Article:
My first experience in Pendleton was nearly getting stranded at the airport.
It was October of 2006, and I was in town to interview for the position of sports reporter at the East Oregonian.
We landed late at night after a stormy, turbulent flight, and the promise of a ride from the sports editor apparently came with a time limit that had expired.
Thankfully one of the flight attendants was kind enough to offer me a lift to my hotel, spinning what could have been taken as an ominous sign into an uplifting tale of small-town hospitality.
When I accepted the position I told then-managing editor Steve Brown that I would give the paper a year, minimum, but I couldn’t see myself staying more than five.
I guess you could say the area grew on me.
It was a big transition coming from the congestion and 24-hour convenience of living near a large city, but the friendly locals, wide open views and nearby mountains were acceptable trade-offs.
Eventually, with a cheap pair of hiking boots and some ridiculous ideas about what it meant to properly pack for a week in the wilderness, I began to really explore the region’s backcountry. What I found there was like nothing I’d ever seen before, and it was after that first hike into the Wallowa Mountains that I officially adopted Oregon as my new home state.
Throughout the years, as other sports reporters came and went — eight at my last count — I’ll admit there were times when I thought there might be greener grass to be had. But when it came time to actually send out resumes, the idea of leaving all this natural beauty behind kept me from following through.
Ironically, the mountain ranges and well-maintained trail systems that made it so hard to leave, actually planted the seeds for my departure now after more than 10 years covering the athletes and teams of Umatilla and Morrow Counties.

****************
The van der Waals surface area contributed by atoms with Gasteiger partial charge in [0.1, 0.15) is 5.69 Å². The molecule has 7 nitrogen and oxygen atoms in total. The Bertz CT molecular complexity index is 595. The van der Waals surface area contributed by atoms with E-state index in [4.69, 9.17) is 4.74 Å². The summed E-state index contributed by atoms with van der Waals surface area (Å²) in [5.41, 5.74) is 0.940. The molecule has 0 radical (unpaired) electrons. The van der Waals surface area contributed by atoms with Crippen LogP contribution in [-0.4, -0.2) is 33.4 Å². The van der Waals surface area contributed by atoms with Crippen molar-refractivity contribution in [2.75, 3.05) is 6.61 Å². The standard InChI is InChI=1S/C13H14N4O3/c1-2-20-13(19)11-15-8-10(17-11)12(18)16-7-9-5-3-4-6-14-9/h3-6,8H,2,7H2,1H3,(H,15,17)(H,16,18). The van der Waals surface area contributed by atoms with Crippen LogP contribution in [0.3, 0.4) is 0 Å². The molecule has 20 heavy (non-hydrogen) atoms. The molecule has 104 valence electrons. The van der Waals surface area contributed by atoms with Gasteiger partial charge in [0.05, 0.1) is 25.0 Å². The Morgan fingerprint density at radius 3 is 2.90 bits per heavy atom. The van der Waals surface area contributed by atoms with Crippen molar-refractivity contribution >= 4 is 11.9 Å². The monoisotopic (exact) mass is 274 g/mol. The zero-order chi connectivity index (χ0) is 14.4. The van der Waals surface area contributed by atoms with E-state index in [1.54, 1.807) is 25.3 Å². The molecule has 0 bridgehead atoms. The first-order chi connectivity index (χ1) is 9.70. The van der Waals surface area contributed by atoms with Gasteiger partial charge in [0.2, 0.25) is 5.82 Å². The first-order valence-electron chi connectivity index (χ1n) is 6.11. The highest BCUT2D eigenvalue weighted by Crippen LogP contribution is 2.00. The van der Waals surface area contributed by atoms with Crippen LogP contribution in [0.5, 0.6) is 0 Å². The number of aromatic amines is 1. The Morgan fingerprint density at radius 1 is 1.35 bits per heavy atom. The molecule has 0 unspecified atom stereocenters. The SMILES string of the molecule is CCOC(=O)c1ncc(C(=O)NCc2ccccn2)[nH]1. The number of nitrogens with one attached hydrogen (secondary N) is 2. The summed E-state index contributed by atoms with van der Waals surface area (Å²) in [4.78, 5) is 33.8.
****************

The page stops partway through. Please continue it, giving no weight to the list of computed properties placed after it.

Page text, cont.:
In my time here I’ve seen 10 Pendleton Round-Ups, too many state championships to name, and a never-ending flow of student-athletes using sports as an avenue to further their academic opportunities. I thank those of you who allowed me into your lives, even if just briefly. I hope I was able to do your stories justice.
The East Oregonian was my first job out of college, and although there were certainly some tumultuous times in the early years as the business changed before our eyes, I was lucky to work in a newsroom full of dedicated and creative journalists who were willing to take chances and learn from mistakes.
It was never a job I took lightly, and although it was definitely extremely stressful at times, I always felt lucky to be earning a living in my chosen field. If it wasn’t for the athletes of Eastern Oregon and the readers who follow them, I wouldn’t have been able to do that. Thank you.
But now I’m ready for something a bit different.
I’ve logged hundreds of miles in the Wallowa and Blue Mountains, hiked up and down the Columbia River Gorge and spent more nights under the stars in the last five years than I did in all of my previous existence. And there’s so much more out there.
After a few warm-up hikes in Glacier National Park, the 211-mile John Muir Trail in California’s Sierra Nevada mountain range will be my first big challenge. It will take three weeks to complete hiking southward from Yosemite National Park at a leisurely pace of 10 miles a day, and will by far be the longest backpacking trip of my life.
I’m not sure what 21 days in the wilderness will be like, but I know after four days and nights on the Rogue River Trail earlier this summer I was not ready to re-assimilate, and the last couple miles of that trail were some of my least favorite hiking memories to date.
The John Muir Trail’s southern terminus is the 14,505-foot summit of Mt. Whitney, the highest point in the contiguous states.
Where I’ll go from there is still to be decided, but I’ll have plenty of time to think about it on the trail.
The options are numerous: Vermont’s 272-mile Long Trail, Kentucky’s 323-mile Sheltowee Trace, South Carolina’s 500-mile Palmetto Trail, New York’s 560-mile Finger Lakes Trail, the 567-mile Colorado Trail, the 800-mile Hayduke Trail in Utah and Arizona, Wisconsin’s 1,200-mile Ice Age Trail, the 1,445-mile Buckeye Trail in my original home state of Ohio — that should be enough to get started.
And then there’s always the Triple Crown — the Appalachian Trail (2,189 miles), Pacific Crest Trail (2,650), and Continental Divide Trail (3,100).
What good can come of all this? I honestly don’t know, but I mean to find out.
So it’s been a fun decade, with lots of ups, downs and hilarious stories to tell around future campfires. I’ll always speak of Eastern Oregon and the people I met here fondly, but now I think it’s time I hit the old dusty trail. Until we meet again.
Matt Entrup can be reached on Facebook (Matthew Entrup), Twitter and Instagram (@Entripping).